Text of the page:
-- Drive the front of the car onto rhino ramps to give you
enough space to work.
-- Do not work beneath a hot engine. For one thing, sparks
will fly while cutting. A risk of fire exists.
-- Because the bolt typically seizes to the inner sleeve of
the bushing, one can unscrew the bolt only until its threads
no longer engage with the (fixed) nut. Then the bushing
inner sleeve becomes exposed. Unscrew the bolt until about
1/2 inch of bushing is exposed. If years have passed since
the bolts were removed, this will take some effort. I did
this a few days in advance, just to break the bolt free of
any seizing in the nut.
-- With the cutoff wheel, leather gloves, and serious face
protection (face mask), grind in maybe three steps until the
sleeve is penetrated and the bolt is exposed.The sleeve is
1/8-inch thick, so it's not that much grinding. I think this
took only about two minutes of altogether. Sparks fly, of
course. I protected the front wheel with blocks of wood. A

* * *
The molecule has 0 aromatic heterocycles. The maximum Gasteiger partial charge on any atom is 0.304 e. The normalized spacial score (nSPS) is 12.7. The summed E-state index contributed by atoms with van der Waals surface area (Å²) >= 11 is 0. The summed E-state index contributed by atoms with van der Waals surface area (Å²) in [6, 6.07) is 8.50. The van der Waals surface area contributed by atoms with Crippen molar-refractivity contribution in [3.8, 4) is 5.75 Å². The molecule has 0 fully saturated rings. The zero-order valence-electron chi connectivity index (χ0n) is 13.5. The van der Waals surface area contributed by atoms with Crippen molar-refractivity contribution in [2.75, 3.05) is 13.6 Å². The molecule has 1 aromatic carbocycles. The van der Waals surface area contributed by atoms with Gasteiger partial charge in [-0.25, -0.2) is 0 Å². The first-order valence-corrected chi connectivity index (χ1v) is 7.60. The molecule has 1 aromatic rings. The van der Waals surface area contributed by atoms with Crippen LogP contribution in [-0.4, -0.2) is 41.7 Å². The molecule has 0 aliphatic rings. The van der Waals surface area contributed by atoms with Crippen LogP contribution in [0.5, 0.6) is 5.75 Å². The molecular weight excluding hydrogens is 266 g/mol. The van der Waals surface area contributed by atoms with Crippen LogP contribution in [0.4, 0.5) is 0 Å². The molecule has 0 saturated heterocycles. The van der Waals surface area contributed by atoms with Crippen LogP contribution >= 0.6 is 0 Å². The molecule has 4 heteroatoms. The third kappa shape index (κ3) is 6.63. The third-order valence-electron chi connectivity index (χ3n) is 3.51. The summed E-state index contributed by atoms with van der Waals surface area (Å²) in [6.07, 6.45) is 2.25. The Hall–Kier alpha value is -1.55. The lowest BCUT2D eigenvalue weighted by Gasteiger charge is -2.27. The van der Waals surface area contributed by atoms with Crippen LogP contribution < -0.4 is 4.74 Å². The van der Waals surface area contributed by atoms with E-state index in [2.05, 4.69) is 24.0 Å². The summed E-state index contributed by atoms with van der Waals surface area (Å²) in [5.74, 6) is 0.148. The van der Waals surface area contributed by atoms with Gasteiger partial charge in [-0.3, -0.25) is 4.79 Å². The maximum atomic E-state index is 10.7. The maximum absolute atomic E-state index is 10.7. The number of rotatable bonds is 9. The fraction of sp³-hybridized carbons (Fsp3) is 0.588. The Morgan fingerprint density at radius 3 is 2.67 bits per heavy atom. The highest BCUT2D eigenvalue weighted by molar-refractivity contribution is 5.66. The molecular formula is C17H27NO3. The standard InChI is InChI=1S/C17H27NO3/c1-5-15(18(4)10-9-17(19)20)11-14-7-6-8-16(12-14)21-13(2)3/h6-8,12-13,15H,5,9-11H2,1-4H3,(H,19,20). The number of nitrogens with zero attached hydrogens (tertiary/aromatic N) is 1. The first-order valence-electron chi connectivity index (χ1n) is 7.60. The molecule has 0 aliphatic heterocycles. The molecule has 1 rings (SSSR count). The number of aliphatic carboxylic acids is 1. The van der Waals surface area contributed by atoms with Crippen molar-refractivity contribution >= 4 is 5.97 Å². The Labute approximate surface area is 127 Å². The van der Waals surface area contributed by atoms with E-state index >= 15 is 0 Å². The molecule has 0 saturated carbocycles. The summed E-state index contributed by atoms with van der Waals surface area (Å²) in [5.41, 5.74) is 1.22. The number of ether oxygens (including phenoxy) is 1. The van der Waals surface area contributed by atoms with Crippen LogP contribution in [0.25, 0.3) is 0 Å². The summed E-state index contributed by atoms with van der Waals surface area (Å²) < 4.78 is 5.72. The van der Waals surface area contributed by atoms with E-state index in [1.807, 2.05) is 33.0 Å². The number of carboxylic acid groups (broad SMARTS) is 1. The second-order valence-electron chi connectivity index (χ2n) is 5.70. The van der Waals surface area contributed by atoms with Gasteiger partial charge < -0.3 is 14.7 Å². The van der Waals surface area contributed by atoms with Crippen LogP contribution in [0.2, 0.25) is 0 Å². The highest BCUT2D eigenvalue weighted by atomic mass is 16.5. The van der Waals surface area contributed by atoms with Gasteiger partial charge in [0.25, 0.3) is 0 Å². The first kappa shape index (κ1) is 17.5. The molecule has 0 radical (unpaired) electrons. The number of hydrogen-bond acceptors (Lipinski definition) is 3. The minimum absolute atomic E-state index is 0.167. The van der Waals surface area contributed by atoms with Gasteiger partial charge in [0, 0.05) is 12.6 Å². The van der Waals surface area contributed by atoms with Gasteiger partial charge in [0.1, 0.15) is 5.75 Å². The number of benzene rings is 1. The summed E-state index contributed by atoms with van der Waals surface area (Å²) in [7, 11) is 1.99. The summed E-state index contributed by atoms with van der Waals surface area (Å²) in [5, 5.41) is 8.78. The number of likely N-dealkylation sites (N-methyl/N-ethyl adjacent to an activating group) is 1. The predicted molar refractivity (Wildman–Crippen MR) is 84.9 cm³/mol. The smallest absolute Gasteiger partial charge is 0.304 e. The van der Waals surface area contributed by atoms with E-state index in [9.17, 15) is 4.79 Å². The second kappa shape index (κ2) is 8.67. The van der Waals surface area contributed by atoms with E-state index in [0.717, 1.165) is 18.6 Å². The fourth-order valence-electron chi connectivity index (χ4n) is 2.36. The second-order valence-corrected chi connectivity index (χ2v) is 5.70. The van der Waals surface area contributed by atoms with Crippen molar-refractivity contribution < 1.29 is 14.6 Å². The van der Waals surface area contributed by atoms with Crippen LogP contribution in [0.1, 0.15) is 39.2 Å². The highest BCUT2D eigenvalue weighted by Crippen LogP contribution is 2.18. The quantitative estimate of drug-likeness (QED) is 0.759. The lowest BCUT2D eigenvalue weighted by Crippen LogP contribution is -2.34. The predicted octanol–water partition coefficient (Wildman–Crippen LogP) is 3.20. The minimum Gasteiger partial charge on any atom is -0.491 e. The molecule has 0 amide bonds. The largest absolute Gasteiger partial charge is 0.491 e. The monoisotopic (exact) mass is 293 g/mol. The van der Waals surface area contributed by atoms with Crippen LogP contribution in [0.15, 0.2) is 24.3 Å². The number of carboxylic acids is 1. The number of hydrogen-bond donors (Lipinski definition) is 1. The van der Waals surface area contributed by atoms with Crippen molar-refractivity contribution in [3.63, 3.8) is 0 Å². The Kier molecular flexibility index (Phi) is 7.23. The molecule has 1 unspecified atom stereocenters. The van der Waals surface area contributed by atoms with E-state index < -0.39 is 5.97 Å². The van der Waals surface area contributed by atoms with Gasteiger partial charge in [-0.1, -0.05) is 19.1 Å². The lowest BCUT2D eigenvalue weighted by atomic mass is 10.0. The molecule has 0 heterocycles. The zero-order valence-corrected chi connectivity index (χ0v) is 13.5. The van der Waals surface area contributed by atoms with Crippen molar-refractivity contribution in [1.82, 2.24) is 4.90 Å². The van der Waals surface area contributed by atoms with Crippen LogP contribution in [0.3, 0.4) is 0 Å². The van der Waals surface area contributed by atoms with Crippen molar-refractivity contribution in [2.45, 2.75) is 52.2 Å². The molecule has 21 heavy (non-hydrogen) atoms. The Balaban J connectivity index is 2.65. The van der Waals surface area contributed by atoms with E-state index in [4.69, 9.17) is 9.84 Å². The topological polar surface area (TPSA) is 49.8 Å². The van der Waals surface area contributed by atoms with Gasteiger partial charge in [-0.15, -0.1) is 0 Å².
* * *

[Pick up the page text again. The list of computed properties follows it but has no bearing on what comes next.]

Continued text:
piece of cutoff wheel flying off and penetrating the tire
would be curtains for you.
-- Arguably at this point you might want to drive the car
down the ramps and put the front side on a jackstand. The
ramps seem more secure to me for heavy torquing.
-- Continue grinding until you're one-third to a half way
through the bolt. Stop grinding now and then and tap the
exposed bolt hard via the groove you've cut in the sleeve.
Tap on both ends. Apply a wrench and advance (tighten) the
bolt back into the nut a couple of times. Eventually by
looking into the new groove in the sleeve, I could see the
bolt was moving relative to the sleeve. At some point I
could hear little popping noises, too, indicating the bolt
was breaking free of the bushing sleeve.
-- Within a half hour or so, the bolt was free of the
-- To remove the bolt fully, support the inbd end of the
control arm with a jack. I managed to strip the threads of